NPR can now confirm that there are zombies in the U.S. Capitol.
OK, not the kind that pop out of graves and eat brains, but a different kind of undead — the undead political career. This week New York Rep. Anthony Weiner said he is staying put, even though some top Democrats have publicly called for him to resign.
He's not the first one to stay in politics after serious ethics violations, trying to revive a seemingly lifeless career.
In this contrived scenario, there are three categories of Congressional Zombies:
Few things can make a teenager squirm more than parents. They wear funny clothes and tell old, unfunny jokes.
But Dale Price may have earned a gold plaque in the Goofy Dads Hall of Fame.
When school bus routes were changed in American Fork, Utah, this year, 16-year-old Rain Price realized that the bus would go past his house every morning. And for 170 consecutive school mornings, his father, Dale, stood outside, waving goodbye in a different goofy costume.
Take a bunch of 3 year olds from poor families. Randomly divide them into two groups, and give one group free access to preschool. Then follow both groups for 40 years. This is what the researchers in the Perry Preschool Program did, starting in the early 1960s.
The results were astonishing. Kids from the preschool group were less likely to be arrested and more likely to have a job. Among those with jobs, those who went to preschool made more money than those who did not.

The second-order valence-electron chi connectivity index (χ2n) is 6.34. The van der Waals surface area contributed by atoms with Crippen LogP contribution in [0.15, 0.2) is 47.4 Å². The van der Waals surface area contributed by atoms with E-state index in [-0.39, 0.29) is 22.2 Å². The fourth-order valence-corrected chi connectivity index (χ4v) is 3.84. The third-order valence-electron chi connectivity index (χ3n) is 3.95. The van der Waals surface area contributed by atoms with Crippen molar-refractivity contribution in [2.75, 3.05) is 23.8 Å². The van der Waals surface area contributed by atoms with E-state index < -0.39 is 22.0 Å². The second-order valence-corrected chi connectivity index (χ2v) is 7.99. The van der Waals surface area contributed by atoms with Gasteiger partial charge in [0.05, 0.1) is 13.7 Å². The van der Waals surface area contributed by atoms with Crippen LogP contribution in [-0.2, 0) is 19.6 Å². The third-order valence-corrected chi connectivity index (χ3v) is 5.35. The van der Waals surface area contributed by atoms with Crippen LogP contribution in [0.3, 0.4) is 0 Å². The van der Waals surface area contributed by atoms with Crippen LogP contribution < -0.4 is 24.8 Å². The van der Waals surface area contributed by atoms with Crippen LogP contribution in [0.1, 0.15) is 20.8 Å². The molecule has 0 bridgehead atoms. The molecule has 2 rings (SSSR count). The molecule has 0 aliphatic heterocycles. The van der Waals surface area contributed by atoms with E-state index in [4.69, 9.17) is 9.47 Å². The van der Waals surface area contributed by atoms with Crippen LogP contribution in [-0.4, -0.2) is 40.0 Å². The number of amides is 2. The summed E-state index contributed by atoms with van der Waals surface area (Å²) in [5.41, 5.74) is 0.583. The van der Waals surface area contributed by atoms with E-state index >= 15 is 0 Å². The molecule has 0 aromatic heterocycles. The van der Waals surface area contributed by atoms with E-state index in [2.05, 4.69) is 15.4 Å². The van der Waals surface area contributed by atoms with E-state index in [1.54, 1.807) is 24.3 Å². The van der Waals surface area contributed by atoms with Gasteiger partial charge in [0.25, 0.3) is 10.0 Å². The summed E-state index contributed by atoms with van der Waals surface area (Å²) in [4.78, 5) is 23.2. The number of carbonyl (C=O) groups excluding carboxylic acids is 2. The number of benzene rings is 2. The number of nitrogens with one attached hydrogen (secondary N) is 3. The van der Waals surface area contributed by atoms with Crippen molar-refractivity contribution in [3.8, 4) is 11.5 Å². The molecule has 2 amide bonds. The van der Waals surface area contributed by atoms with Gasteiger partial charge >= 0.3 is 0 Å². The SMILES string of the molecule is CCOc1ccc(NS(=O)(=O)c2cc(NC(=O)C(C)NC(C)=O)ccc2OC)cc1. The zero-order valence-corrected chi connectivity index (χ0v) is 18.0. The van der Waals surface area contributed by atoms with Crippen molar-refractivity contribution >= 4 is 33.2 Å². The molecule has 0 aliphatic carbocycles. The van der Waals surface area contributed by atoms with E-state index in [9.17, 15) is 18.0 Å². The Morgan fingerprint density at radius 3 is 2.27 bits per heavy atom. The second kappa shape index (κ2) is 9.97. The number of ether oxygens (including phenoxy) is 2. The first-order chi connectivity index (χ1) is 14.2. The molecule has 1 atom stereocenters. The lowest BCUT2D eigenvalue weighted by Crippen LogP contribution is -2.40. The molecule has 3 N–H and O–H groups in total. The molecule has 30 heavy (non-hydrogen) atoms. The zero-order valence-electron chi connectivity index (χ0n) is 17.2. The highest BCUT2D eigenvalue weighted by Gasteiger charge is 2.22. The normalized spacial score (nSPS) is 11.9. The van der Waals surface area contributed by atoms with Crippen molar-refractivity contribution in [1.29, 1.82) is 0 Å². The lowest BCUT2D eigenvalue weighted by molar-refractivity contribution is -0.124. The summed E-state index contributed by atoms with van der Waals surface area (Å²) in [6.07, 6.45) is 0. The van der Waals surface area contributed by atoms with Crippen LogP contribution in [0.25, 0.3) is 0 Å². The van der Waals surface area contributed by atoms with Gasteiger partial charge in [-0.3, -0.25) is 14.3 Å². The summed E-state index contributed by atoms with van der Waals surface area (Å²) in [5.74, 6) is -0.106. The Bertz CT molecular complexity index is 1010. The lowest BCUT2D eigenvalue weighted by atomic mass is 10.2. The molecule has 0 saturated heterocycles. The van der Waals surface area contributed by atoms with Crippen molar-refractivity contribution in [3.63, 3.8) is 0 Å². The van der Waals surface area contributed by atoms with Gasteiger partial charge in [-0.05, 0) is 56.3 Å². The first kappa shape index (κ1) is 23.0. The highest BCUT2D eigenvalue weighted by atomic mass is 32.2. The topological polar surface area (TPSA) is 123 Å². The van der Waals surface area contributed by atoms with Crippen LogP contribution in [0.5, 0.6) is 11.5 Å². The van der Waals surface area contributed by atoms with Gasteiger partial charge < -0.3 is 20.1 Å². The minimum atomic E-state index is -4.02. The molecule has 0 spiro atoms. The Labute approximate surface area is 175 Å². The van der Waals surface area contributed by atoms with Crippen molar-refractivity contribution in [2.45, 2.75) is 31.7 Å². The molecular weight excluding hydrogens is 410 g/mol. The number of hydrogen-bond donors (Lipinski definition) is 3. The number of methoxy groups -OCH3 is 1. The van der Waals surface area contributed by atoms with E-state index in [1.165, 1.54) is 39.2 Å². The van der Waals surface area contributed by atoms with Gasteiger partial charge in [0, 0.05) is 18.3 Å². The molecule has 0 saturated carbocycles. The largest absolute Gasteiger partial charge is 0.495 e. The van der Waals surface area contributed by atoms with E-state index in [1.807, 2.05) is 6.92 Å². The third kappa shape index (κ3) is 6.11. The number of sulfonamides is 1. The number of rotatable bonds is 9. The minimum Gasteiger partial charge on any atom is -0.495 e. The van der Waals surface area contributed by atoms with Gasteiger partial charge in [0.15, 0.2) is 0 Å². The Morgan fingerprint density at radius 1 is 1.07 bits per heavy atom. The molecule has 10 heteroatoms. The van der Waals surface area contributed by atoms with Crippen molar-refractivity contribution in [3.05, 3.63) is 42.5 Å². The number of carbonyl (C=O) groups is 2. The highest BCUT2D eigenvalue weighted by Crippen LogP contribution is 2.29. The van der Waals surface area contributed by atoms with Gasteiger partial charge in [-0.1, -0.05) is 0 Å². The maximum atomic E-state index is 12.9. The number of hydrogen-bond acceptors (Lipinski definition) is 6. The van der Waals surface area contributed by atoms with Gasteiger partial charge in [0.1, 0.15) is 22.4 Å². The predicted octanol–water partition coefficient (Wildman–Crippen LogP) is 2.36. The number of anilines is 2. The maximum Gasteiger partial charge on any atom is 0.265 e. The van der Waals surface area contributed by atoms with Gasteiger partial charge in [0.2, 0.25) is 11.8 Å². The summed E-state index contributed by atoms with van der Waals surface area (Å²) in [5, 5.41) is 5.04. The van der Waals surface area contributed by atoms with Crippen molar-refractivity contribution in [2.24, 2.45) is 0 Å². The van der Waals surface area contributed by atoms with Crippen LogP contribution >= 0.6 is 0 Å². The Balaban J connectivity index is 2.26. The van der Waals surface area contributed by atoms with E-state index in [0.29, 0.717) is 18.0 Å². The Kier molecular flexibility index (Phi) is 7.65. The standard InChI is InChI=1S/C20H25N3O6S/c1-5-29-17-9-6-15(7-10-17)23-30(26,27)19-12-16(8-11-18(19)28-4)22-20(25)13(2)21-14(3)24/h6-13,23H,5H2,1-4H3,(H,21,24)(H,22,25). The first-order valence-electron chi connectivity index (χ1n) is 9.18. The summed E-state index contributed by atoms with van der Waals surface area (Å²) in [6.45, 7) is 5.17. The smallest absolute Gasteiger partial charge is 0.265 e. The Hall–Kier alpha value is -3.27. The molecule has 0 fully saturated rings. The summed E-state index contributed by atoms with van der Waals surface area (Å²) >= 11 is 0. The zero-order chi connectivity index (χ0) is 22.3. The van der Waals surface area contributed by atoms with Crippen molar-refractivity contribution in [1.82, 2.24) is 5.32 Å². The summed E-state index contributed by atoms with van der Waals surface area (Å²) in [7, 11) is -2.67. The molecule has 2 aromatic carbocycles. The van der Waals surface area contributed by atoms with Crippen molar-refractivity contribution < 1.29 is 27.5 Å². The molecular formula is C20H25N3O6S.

It’s been another stellar month for state revenue receipts in Kentucky. And Gov. Steve Beshear says that means no furloughs for state workers next fiscal year. General Fund receipts in May were $750 million, a whopping 18 percent increase over May 2010 receipts.
For the last year, Central Falls High School in Rhode Island has been under a microscope. Long considered one of the poorest performing high schools in the state, administrators abandoned a proposal to fire all the teachers as long as they agreed to a so-called "transformation" plan.
Now, as the school year winds down, that plan is in shambles
Since August, when the restructuring of Central Falls High School began, 26 teachers have resigned or been fired. Josh Karten is one of them.
"I think I've been let go because I'm not a true believer," Karten says.
Ben Allison says that putting a personal spin on the songs he loves often requires breaking them apart.
Credit Lourdes Delgado
Jazz bassist Ben Allison has made a name for himself with his original compositions, but on his 10th album, Action-Refraction, he reinterprets the works of other musicians. The selections vary widely: from the R&B of Donny Hathaway to the unconventional rock of PJ Harvey. Though Allison says he was attracted to "tuneful, well-crafted songs," his covers are by no means ordinary.
If Texas Gov. Rick Perry declares a run for the Republican presidential nomination, it likely would be one of the few times since 1860 that the idea of secession would be a prominent topic in a White House campaign.
Perry, of course, has backed away from statements sympathetic to secession that he made in 2009 when he was running for re-election in an attempt to appeal to Texas Tea Party activists furious at alleged encroachment on state powers by the Obama Administration.